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From idea to proof of concept in less than two weeks

Published 24/02/2015

Despite rumours to the contrary, the rate of development can sometimes be extremely high in the paper industry. For example, one of our ideas recently produced results in record time. We went from idea to proof of concept in just 13 days – with the right opportunities in the right place.

Flexible pilot facility FEX

The paper industry may be a venerable industry, but it is not always known for its speed of development. On the contrary, it is often seen as a static, conservative industry where the route from idea to reality can be a long one.

Traditionally, ideas often end up as just that – simply ideas – for far too long. We think, we carry out detailed evaluations, and the years pass by. Ideas remain on paper. But why? There are, of course, many explanations: Can we really afford to carry out trials with the necessary large volumes? Which facility can be set aside for this, with the resulting drop in production? And how reliable can the forecasts actually be?

But it doesn't have to be this way. Our latest trial is proof of this. Given the right conditions, theory can be immediately converted into practice and the answers can be found faster than we ever thought possible – in just 13 days.

Strainer basket FEX

So what should we do? We can start by noting what is needed: the opportunity to carry out trials under conditions that are as close to industrial conditions and as realistic as possible. Ideally with smaller volumes, in a resource-efficient, flexible manner.

All this requires access to a pilot facility. But the requirements don't stop there. The pilot facility needs to have certain properties in order to deliver fast, reliable results.

To begin with, it needs to be able to work quickly, at a speed that is relevant to industry. The industrial-like conditions should therefore be as authentic as possible.

Flexible pilot facility FEXThe facility also needs to be flexible. Researchers or developers might want to be able to change the unit operation, or only run part of a process. Being able to change the settings during a run is also useful. An excellent opportunity to test the boundaries, without having to risk stoppages in a real production facility.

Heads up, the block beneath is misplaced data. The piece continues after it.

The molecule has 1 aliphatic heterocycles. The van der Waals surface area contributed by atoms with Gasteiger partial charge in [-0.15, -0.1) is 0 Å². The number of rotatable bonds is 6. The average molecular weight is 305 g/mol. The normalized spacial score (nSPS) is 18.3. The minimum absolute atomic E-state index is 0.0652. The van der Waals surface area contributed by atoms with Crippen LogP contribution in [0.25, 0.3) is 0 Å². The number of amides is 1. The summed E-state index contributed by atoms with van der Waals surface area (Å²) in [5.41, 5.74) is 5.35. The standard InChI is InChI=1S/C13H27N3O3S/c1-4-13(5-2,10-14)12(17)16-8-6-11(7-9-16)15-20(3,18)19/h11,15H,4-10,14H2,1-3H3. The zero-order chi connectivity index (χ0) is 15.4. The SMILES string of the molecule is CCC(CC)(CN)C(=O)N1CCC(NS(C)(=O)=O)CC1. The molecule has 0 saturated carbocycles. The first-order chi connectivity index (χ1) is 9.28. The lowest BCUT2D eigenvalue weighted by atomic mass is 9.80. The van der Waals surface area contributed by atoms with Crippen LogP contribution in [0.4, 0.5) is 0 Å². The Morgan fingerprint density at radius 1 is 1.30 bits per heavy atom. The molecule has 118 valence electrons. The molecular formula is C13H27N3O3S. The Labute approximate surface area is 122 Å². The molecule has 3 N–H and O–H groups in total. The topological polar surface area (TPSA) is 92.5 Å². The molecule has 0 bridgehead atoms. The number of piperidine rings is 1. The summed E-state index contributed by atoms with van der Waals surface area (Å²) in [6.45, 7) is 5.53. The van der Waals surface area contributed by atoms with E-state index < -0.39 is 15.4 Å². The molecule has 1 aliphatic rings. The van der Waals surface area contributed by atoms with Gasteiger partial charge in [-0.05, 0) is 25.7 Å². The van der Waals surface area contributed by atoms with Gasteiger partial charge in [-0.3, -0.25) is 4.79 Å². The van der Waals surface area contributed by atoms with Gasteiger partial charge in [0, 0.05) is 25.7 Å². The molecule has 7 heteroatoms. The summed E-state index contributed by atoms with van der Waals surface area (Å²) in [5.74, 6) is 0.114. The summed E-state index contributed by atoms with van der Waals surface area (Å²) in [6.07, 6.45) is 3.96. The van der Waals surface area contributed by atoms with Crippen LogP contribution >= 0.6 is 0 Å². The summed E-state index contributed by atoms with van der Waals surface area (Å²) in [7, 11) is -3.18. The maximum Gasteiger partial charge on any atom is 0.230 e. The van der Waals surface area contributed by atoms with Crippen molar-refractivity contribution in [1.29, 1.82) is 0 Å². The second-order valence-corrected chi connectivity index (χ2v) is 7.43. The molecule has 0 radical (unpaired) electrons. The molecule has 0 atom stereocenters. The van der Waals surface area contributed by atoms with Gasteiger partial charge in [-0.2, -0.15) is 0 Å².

The facility also needs to be able to work for smaller volumes. Access to materials during a trial should not need to be the same as in full-scale production. For example, paper is often more than ten metres wide in industry, whereas a narrower paper web can be enough in a trial. It just has to perform under authentic conditions in all other respects.

White waterFinally, a good white water system is also important
in order replicate the industrial process closely. This is necessary not least in order to test the action and effectiveness of chemicals, fibres and fillers. Here, the solution is a closed system for circulating the process water.

Access to such a pilot facility makes the next step much easier. You will then be able to see immediately what still needs to be examined more closely in order to progress, based on practical, early results.

So how did Innventia achieve its record-fast results? Researcher Christian Andersson is studying how fibres can be used as effectively as possible. It was Christian who came up with the idea for the trial, and he summarises it as follows: "The idea was there, the opportunity arose, and I seized it." By 'opportunity', he means the right conditions: actually having access to a pilot facility with the above-mentioned properties. With the right conditions, there is no reason to wait.

So let's work together to capture the opportunities, and to turn our ideas into reality. What are your ideas?

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